Creole Jambalaya

Classic Louisiana jambalaya comes in two basic varieties, Creole and Cajun, the former being the original dish adapted from the paella of their native land by Spanish Creoles; the latter is probably a rustic variation on the more urban Creole jambalaya. According to the Oxford English Dictionary, the word jambalaya comes from a Provençal French word, jambalaia, meaning a mish-mash. Traditionally the Creole version contains tomatoes while the Cajun does not. And while Cajun jambalaya usually includes Andouille sausage, the Creole jambalaya recipe in The Picayune’s Creole Cook Book(New York: Random House, 1989) calls for chaurice which is similar to fresh chorizo or Portuguese chourico. Then there is the third, far less common version of Jambalaya, sometimes called white jambalaya, in which the meats and rice are cooked separately. Confused? Don’t worry, so is no less an authority than Emeril Lagasse who uses tomatoes in what he calls Cajun jambalaya.

In this recipe I have tried to recreate what I think the original jambalaya probably looked and tasted like by using ingredients that would have been available to colonial era Creoles to make what is basically paella. I used a heavy, deep cast iron skillet in place of a paella pan and Caribbean spices in place of saffron. The proportions of the various meats are not important; mine is a bit heavy on chicken only because I package chicken for the freezer in half-pound packages. I used chicken thighs because I think they stand up to other flavors better but you could certainly use breast meat if you prefer. The sausage I used is what Wegman’s sells as Andouille but which is more akin to chaurice than to the smoky Cajun sausage. While most jambalaya recipes build the dish by adding the ingredients on top of each other, I have opted to use the same technique I use for paella which is to cook the various components of the dish separately then combine them for the final cooking. And like paella I cook it uncovered.

Serves 2 generously with leftovers


  • 1 sausage link, about 3 ounces (see above)
  • 3 ounces cooked ham
  • ½ pound boneless chicken thigh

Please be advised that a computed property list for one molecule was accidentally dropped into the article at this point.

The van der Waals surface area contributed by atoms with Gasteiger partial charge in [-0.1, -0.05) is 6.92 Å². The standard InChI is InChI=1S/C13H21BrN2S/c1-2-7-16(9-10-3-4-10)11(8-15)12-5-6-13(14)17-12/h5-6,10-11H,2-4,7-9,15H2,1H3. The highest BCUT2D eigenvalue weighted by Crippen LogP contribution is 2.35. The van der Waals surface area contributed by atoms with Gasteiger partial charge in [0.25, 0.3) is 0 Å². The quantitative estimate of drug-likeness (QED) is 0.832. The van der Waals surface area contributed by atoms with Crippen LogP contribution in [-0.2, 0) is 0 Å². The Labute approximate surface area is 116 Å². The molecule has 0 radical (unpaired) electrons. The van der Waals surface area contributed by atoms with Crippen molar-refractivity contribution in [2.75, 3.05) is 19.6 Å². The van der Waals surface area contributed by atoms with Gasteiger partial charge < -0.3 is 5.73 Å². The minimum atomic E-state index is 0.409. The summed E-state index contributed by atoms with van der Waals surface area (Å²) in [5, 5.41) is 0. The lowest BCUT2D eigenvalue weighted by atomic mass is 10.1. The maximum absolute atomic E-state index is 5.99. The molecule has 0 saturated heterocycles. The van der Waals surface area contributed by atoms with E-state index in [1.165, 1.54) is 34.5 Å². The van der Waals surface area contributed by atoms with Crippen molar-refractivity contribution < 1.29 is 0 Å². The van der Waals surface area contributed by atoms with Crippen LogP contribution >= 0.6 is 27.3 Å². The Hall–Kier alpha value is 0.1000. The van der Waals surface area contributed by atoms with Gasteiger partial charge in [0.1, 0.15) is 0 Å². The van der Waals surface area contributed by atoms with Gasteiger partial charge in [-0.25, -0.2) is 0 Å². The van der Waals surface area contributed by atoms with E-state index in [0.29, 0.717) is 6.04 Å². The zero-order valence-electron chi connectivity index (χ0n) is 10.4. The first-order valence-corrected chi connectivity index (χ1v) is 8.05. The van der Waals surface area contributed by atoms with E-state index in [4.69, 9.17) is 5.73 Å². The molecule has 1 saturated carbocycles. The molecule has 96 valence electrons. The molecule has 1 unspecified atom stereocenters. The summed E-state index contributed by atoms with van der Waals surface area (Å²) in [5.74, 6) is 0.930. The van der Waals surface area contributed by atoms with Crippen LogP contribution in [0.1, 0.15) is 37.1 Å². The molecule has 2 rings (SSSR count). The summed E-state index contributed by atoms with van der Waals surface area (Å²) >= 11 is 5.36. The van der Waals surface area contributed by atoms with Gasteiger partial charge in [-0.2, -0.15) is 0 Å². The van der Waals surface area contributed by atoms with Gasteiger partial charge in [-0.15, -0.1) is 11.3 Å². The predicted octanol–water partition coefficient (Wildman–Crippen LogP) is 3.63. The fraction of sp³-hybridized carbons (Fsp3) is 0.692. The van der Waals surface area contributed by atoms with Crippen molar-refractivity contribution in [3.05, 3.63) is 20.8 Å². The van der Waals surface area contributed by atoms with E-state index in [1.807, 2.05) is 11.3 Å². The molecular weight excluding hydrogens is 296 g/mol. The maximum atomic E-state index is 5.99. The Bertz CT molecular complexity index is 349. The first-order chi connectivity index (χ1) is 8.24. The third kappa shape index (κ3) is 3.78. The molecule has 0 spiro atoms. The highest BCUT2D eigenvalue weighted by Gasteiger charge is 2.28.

• 8 medium shrimp, about 6 ounces, thawed if frozen, shelled and deveined (do not discard shells)
  • 4 cups chicken stock (or water as a last resort)
  • 1 tablespoon lard, butter, or oil, plus a bit more if needed
  • 1 medium onion, about 4 ounces, chopped
  • 2 ribs celery, about 2 ounces, chopped
  • 1 small bell pepper, about 2 ounces, chopped
  • 2 medium or 4 small tomatoes, peeled, seeded, and coarsely chopped, about 6 ounces net
  • 1 small hot chili, seeded and minced, I use Tobago seasoning pepper
  • 2 cloves garlic, finely sliced
  • 1 teaspoon annatto (achiote) ground
  • 1 teaspoon allspice, ground
  • ⅛ teaspoon ground cloves
  • ½ teaspoon freshly ground black pepper
  • 1 cup long grain white rice
  • Salt


Slice the sausage into ¼-inch rounds, dice the ham into ½-inch cubes, and cut the chicken into 1-inch cubes. Set each aside separately along with the peeled and deveined shrimp.

Put the chicken stock and shrimp shells into a small saucepan. Bring to a boil then let steep while you prepare the rest of the ingredients.

Heat whichever fat you are using in a large cast iron skillet over medium-high heat. When nearly smoking, add the sausage and brown well. Remove to a bowl leaving as much fat behind as possible. Do the same with the ham putting it into the same bowl. Add the chicken and sauté until nicely browned and nearly cooked through. Remove to a second bowl. Finally cook the shrimp until pink but not overdone. Remove and set aside.

Reduce the heat to medium and, if needed, add more fat to the pot, perhaps a half a tablespoon. Add the onions, celery, and bell pepper. Sauté until well softened, about five to eight minutes, then add the tomatoes. Continue to cook, stirring often until most of the tomato liquid has evaporated. Add the chili, garlic, and spices. Stir to combine well and cook for a further five minutes or so.

Add the rice to the pot and mix to coat with the spice and vegetable mixture. Cook for about three minutes then strain in the stock. Sprinkle on about ½ teaspoon of salt, stir, scraping up any bits sticking to the bottom of the pot, and bring to a boil. Arrange firs the chicken over the rice, then the ham and sausage, and finally the shrimp. Press down gently into the stock but do not stir. Lower the heat and simmer gently, uncovered, until the broth is absorbed, about 20 minutes to one half hour. Taste and adjust salt.

Remove the pan from the heat, cover loosely with a clean kitchen towel, and let rest for five minutes.


2 responses to “Creole Jambalaya

  1. Karen September 14, 2011 at 18:24

    I love jambalaya. There are so many recipes out there…all different. The cloves and allspice must give yours a very interesting flavor. I’ll give it a try.

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